Avoiding a Suffering God; YHWH in the Underworld

Hi everyone! This will be a quick post. My home computer isn’t working, so I’m using one at the public library, and I only have 51 minutes left. So this will be fast! Anon15:5 and Elna: I read your comments, but I may not be able to respond to them today. Good comments, though!

At Latin mass this morning, the topic was Jesus suffering on the cross. Philosopher priest talked about various heresies in the early days of Christianity, and how they tried to avoid God suffering on the cross. Apparently, they had the same problem with the concept that Ken Pulliam talked about: based on Greek philosophy, they believed that God was always happy, so the idea that God could suffer was unthinkable for them! And so some said that the human Jesus suffered on the cross, while the divine “Christ” part of him left by then. Or some maintained that Simon of Syrene suffered on the cross in place of Jesus.

The priest seemed to agree that God could not suffer, for he made clear that the Father didn’t suffer, and also that Jesus as God did not suffer (if I heard him correctly). Yet, he also didn’t believe that Jesus’ human nature suffered while his divine nature did not, for that’s the heresy of Nestorianism, which held that Jesus had two separate natures, divine and human, which didn’t really have much to do with one another.

Personally, I don’t see what the big deal is about God suffering. The New Testament is clear that suffering produces character. God doesn’t need that, but I’d expect a loving and compassionate God to become sad at many things he sees in this world. Suffering is an indicator of love, sympathy, and empathy. Evangelicals have often prayed, “May my heart break at the things that break yours, Lord.”

So that’s my church write-up. For my Fishbane write-up (on Biblical Myth and Rabbinic Mythmaking), Fishbane on page 80 refers to an article by Alan Cooper, “PS 24:7-10; Mythology and Exegesis,” which appeared in the Journal of Biblical Literature 102 (1983) 37-55. Cooper argues that there are biblical passages that suggest that YHWH entered the netherworld. I find this interesting. It reminds me of the Christian idea that Jesus went to the underworld to preach to the spirits in prison. Off the top of my head (since I don’t have immediate access to BibleWorks), Psalm 139 says that, if the Psalmist goes to Sheol, God is there. For that passage, God is omniscient! Yet, there are other Psalms that suggest that God is absent from Sheol. Why would God go to the underworld? What would he try to accomplish?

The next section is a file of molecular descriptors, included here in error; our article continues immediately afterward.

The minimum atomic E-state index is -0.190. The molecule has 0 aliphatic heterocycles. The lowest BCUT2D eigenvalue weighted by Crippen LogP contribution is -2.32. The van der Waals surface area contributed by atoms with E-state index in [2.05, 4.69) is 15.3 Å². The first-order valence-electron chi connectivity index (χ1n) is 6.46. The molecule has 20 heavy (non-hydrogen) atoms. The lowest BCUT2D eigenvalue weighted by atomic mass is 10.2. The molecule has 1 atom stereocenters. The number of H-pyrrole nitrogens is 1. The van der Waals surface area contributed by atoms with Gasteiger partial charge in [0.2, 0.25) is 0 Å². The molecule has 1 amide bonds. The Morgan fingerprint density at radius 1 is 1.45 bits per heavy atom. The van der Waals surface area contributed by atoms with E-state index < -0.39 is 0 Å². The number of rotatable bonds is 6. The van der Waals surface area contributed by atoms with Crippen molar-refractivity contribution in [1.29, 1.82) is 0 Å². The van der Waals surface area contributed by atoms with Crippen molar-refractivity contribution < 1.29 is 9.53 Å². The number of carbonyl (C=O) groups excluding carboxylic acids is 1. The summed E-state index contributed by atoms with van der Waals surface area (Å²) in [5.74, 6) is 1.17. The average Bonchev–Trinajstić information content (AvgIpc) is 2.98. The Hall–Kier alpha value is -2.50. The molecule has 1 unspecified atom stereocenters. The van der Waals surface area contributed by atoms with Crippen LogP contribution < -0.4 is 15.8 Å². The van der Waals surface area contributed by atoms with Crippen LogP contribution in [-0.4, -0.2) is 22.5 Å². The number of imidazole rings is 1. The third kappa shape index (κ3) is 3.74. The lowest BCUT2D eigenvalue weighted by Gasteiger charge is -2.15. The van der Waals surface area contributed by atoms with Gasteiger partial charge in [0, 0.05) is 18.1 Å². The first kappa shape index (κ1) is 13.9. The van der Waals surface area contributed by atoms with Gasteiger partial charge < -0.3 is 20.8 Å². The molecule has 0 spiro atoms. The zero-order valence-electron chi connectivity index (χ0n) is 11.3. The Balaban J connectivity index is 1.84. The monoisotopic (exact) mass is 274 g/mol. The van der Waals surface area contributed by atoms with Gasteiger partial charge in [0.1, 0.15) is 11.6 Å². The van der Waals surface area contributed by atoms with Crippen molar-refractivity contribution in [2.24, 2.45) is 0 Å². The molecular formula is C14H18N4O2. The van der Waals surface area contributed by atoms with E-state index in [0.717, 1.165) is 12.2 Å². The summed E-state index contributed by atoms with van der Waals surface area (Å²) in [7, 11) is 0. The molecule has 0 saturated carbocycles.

I may get back to this, or I may not. Tomorrow, I’ll be covering another Fishbane topic! The HUC library opens in a half hour, so I may read the Cooper article.

Have a blessed Sunday!

About jamesbradfordpate

My name is James Pate. This blog is about my journey. I read books. I watch movies and TV shows. I go to church. I try to find meaning. And, when I can’t do that, I just talk about stuff that I find interesting. I have degrees in fields of religious studies. I have an M.Phil. in the History of Biblical Interpretation from Hebrew Union College in Cincinnati, Ohio. I also have an M.A. in Hebrew Bible from Jewish Theological Seminary, an M.Div. from Harvard Divinity School, and a B.A. from DePauw University.
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1 Response to Avoiding a Suffering God; YHWH in the Underworld

  1. Pingback: Book Write-Up: The Crucified God, by Jurgen Moltmann | James' Ramblings

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